• Sure, you can argue that you don't want to work with a camera where a computer makes decisions you can't fully comprehend or examine, but then you shouldn't use a digital camera in the first place. Even a seemingly "simple" digital camera like the M8 contains tons of code doing things you don't know about.
     
  • Likewise, you could argue that it's not the "Leica M way" to have matrix metering, but you could as well argue that it's not the Leica M way to have an aperture priority automatic or something like Auto-ISO. Heck, even the MP isn't fully mechanical anymore. Maybe Leica will at some point in the future offer a bare-bones digital M that is to the M8/M9 what the MP is to the M7, but I wouldn't expect the successor of the M8 to have less features than the M8, like it or not.
     
  • What bothers me about the metering system on the M8 (and M6, M7, MP) is that it is neither spot nor matrix - it measures a vaguely-described area which for technical reasons can't even be accurately displayed in the viewfinder. I understand that there are technical problems to have a more sophisticated system in a rangefinder, but that doesn't imply that what we have now is the best solution one can get. If you had a clearly-defined and clearly-visible spot, you could use it as a light meter and work mostly manually. If you had a reliable matrix system like on a Nikon, you could simply shoot and be pretty sure that it works. Right now, you have the worst of both worlds, kind of.
     
  • Don't get me wrong. I've bought the M8.2 some months ago and before that I've solely used an M4-P for more than 15 years. I know how to work with an external light meter and with a fully manual camera, and in many cases I don't even need a light meter. But the camera I bought from Leica last year has a light meter and an automatic mode, and if it has to have one, I'd rather have a better one than it has now. If I feel macho, I can always switch to manual mode and guess the exposure...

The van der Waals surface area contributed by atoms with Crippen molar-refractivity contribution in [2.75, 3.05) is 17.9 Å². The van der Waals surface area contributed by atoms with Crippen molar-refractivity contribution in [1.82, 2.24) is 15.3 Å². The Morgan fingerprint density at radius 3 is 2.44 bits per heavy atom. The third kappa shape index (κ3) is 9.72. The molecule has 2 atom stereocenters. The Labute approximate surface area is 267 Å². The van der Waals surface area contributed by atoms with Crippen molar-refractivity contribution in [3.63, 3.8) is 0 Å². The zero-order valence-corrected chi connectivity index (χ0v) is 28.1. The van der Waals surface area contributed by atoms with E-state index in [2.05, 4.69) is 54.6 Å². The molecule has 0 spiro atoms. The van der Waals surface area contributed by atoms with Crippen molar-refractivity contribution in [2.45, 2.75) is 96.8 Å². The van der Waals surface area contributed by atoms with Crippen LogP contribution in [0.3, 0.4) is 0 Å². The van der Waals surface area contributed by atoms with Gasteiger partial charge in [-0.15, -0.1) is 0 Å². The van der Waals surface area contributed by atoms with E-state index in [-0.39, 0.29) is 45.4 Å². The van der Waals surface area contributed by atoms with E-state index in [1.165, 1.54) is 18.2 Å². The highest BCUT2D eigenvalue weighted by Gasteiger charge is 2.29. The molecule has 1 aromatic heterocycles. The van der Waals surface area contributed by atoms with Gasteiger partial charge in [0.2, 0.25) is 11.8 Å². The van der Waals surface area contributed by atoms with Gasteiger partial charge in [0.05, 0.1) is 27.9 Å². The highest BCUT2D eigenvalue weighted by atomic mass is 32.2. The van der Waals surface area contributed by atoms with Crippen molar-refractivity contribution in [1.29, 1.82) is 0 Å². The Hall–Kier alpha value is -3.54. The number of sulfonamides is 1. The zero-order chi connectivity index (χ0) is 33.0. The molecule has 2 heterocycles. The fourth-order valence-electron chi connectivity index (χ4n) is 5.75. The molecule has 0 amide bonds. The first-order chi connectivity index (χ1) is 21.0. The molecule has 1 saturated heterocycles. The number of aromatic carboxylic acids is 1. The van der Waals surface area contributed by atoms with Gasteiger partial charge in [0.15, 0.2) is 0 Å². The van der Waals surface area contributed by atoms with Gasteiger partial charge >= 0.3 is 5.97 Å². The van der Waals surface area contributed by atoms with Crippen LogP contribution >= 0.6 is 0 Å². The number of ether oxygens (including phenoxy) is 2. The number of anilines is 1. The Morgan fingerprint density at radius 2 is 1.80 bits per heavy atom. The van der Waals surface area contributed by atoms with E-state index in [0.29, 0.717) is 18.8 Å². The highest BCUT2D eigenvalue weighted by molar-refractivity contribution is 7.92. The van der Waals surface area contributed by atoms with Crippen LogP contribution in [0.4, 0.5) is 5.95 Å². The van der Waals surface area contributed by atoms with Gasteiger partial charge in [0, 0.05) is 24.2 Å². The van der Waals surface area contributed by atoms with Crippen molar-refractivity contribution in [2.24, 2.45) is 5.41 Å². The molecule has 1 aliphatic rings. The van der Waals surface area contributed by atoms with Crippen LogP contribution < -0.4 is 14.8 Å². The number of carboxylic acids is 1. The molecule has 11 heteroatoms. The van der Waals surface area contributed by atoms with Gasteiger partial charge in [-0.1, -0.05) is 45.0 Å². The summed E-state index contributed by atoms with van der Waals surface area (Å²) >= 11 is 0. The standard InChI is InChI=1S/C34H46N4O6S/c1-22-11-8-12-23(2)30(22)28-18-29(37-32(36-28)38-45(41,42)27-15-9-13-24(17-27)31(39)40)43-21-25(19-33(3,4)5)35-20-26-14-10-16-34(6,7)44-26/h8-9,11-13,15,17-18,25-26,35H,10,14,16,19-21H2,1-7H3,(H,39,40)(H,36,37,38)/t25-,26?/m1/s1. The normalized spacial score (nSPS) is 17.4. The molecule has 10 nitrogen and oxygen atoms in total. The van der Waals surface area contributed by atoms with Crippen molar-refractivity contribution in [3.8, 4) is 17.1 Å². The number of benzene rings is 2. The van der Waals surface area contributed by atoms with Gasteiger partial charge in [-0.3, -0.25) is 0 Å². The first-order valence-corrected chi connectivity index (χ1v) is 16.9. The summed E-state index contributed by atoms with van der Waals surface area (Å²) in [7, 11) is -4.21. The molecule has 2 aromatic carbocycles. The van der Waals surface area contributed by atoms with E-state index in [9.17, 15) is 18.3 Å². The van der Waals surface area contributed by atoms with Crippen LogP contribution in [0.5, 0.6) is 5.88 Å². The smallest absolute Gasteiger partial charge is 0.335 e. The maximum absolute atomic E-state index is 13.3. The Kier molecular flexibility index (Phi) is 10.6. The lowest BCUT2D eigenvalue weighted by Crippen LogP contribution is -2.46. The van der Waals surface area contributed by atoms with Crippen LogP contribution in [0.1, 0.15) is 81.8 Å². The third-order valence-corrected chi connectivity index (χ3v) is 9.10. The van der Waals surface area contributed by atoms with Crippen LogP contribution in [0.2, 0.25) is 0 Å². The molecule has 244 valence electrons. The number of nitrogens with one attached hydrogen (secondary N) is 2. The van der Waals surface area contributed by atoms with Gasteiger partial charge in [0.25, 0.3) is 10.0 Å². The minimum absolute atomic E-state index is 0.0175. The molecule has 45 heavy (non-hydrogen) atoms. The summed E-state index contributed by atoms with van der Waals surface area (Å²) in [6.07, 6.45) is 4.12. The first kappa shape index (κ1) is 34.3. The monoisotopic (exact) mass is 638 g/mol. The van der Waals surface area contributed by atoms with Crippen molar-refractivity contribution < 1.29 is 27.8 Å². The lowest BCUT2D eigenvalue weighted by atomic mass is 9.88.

YMMV, of course.

Share this post


Link to post
Share on other sites

 

As for the level, my experience has been that if the horizon isn't straight it's usually always in the same direction and fairly consistent in its severity. In my case downwards from left to right. It's reasonably easy to consciously compensate for this, and after a while it becomes an unconscious correction.

 

I can see both sides of this argument; my GX200 has a level which I find useful because almost all of my other cameras give a sloping horizon as Steve describes. I am rather thrilled to say that my new M8 gives me consistently level framing. I thought it was a fluke, but I continue to be amazed by the accuracy I am getting. Nothing else has changed; I am wearing the same bifocals!

Share this post


Link to post
Share on other sites

I missed the part where manual exposure became equated with machoism. Does that mean my use of the histogram for tweaking is emasculating...? <G>

 

Mitch, I think you just keep trying to get a feel for working with this new creature and eventually you'll know if it works for you or if the GR2 just suits you better. Who knows..?

 

Cheers,

 

Sean

Share this post


Link to post
Share on other sites

Create an account or sign in to comment

You need to be a member in order to leave a comment

Create an account

Sign up for a new account in our community. It's easy!

Register a new account

Sign in

Already have an account? Sign in here.

Sign In Now
Sign in to follow this  

  • Recently Browsing   0 members

    No registered users viewing this page.

×